Kenya's ecomomy growing at 2.6% - Treasury

Economy on rebound despite Covid-19 - Yatani

In Summary

•Treasury had earlier in May cut its economic growth prospects to 2.5 per cent, down from 6.2 per cent projected earlier in the year

•IMF) said Covid-19 pandemic had sent the world in the worst economic recession, projecting global economy to grow at negative 4.9 per cent

Kenya’s economy is growing at 2.6 per cent, the highest in the region, National Treasury cabinet secretary Ukur Yatani has said.

The exchequer chief attributed the positive growth despite tough social economic challenges that came with Covid-19 to the swift economic policy adopted by the government to respond to the scourge.

''We were forced to revise our economic growth prospects to negative one per cent in view of Covid-19. I am happy to report that we are currently at 2.6 per cent, highest in the region,’’ Yatani said at the National Covid-19 conference on Monday.

Treasury had earlier in May cut Kenya's economic growth prospects to 2.5 per cent, down from 6.2 per cent projected earlier in the year.

The CS said that the stimulus packages that saw the government forgo Sh172 billion in tax revenue on top of other measures to increase liquidity in the market helped to ease the heat of the pandemic.

In June, the International Monetary Fund (IMF) said the Covid-19 pandemic had sent the world in the worst economic recession, projecting the global economy to grow at negative 4.9 per cent.

The global lender also projected Sub Saharan Africa economy to contract by 3.2 per cent, reflecting a weaker external environment and measures to contain the Covid-19 outbreak.

It however expects the economy to recover to 3.4 per cent in 2021 subject to the continued gradual easing of Covid-19 restrictions and, importantly, if the region avoids the same epidemic dynamics that have played out elsewhere.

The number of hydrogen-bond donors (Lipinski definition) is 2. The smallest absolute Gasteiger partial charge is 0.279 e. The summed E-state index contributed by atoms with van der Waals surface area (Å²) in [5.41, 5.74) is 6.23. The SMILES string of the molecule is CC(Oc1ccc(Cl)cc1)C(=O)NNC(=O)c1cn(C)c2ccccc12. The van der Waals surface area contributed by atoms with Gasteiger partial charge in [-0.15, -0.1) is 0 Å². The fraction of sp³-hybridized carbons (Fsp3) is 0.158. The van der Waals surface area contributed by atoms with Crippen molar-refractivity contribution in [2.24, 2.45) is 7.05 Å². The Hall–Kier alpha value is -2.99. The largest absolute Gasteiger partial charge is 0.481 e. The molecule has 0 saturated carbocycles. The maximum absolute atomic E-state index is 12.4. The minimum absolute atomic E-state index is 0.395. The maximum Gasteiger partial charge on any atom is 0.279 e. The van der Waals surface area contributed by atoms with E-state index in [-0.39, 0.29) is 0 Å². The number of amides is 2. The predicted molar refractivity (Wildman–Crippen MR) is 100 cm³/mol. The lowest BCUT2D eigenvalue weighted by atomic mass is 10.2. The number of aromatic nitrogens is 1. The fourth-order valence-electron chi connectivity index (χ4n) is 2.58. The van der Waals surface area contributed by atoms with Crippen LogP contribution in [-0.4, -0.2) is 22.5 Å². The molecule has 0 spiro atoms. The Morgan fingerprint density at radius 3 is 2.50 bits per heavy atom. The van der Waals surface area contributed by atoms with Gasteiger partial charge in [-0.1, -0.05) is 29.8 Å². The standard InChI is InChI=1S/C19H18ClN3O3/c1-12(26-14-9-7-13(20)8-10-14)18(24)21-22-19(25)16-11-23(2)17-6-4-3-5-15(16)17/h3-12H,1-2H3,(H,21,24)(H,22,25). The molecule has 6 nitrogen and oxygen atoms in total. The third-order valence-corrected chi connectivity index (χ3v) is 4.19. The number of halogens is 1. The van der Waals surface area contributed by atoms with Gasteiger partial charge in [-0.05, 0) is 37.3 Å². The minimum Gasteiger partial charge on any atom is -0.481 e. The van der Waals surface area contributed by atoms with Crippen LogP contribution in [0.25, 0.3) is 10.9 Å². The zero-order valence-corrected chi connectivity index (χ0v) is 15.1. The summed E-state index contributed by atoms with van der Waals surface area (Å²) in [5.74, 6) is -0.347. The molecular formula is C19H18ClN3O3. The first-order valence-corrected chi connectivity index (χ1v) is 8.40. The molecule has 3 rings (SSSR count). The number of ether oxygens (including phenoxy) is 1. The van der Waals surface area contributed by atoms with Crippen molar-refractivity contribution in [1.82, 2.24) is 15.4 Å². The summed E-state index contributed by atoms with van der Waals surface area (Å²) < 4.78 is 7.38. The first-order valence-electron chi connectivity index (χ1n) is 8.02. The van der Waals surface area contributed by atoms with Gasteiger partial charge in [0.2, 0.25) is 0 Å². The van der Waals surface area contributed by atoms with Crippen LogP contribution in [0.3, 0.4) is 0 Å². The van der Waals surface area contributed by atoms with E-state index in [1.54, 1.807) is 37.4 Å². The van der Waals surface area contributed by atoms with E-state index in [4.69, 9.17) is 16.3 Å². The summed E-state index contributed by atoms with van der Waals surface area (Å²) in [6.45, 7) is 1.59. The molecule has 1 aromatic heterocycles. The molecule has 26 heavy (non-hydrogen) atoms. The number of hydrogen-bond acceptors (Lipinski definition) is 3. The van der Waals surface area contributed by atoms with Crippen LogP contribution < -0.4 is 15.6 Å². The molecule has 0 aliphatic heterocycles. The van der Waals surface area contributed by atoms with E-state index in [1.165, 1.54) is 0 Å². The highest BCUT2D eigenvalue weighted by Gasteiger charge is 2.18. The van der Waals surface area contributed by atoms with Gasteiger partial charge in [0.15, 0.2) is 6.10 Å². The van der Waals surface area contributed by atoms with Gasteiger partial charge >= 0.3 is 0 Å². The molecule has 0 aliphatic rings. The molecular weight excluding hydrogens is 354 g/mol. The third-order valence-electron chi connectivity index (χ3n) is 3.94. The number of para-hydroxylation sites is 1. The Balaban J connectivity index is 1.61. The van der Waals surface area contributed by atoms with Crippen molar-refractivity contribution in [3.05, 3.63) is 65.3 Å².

For instance, the National Treasury boss listed emergency measures announced by the Central Bank of Kenya (CBK) in March to boost liquidity in the market.

Some of those measures included the elimination of charges for mobile money transactions up to Sh1,000 and increased transaction limit for mobile money from Sh150,000  to Sh300,000.

The regulator also suspended the listing of Credit Referencing Bureau (CRB) borrowers owing less than Sh,1000 and gradually lowered the base lending rate from 8.25 per cent to 7.25 per cent and now at seven per cent.  

It directed banks to extend the loan periods for borrowers. This has since seen them restructure loans worth Sh844.4 billion by end of June, an equivalent of 29 per cent of their total loan book.

The apex bank reduced the Cash Reserve Ratio (CRR) to 4.25 per cent from 5.25 per cent, releasing Sh35.2 billion as additional liquidity availed to banks to directly support borrowers that are distressed as a result of the pandemic. 

In March, President Uhuru Kenyatta announced tax cut measures intending to increase household income by about 10 per cent and enable struggling firms enjoy a nine per cent shield against Covid-19 shocks.

He, for instance, announced a VAT reduction from 16 per cent to 14 per cent, offering relief to consumers, especially those in the informal sector and those without a guaranteed income.

It also reduced turnover tax for small and medium enterprises from three per cent to one per cent.

It includes 100 per cent tax relief for those earning up to Sh24,000, offering workers in that bracket an additional income of between Sh1,000 and Sh1,400.

Employees outside that band or earning more than Sh47,000 will enjoy five per cent tax cut, from 30 per cent to 25 per cent, injecting additional  cash of Sh4,241 and for those earning Sh50,000 and Sh7,229 for those earning Sh100,000.

Treasury also announced the Sh54 billion post-Covid-19 Economic Stimulus Package with Sh19.5 billion intended for development and Sh36.7 billion for recurrent expenses – putting more money in the pockets of wananchi.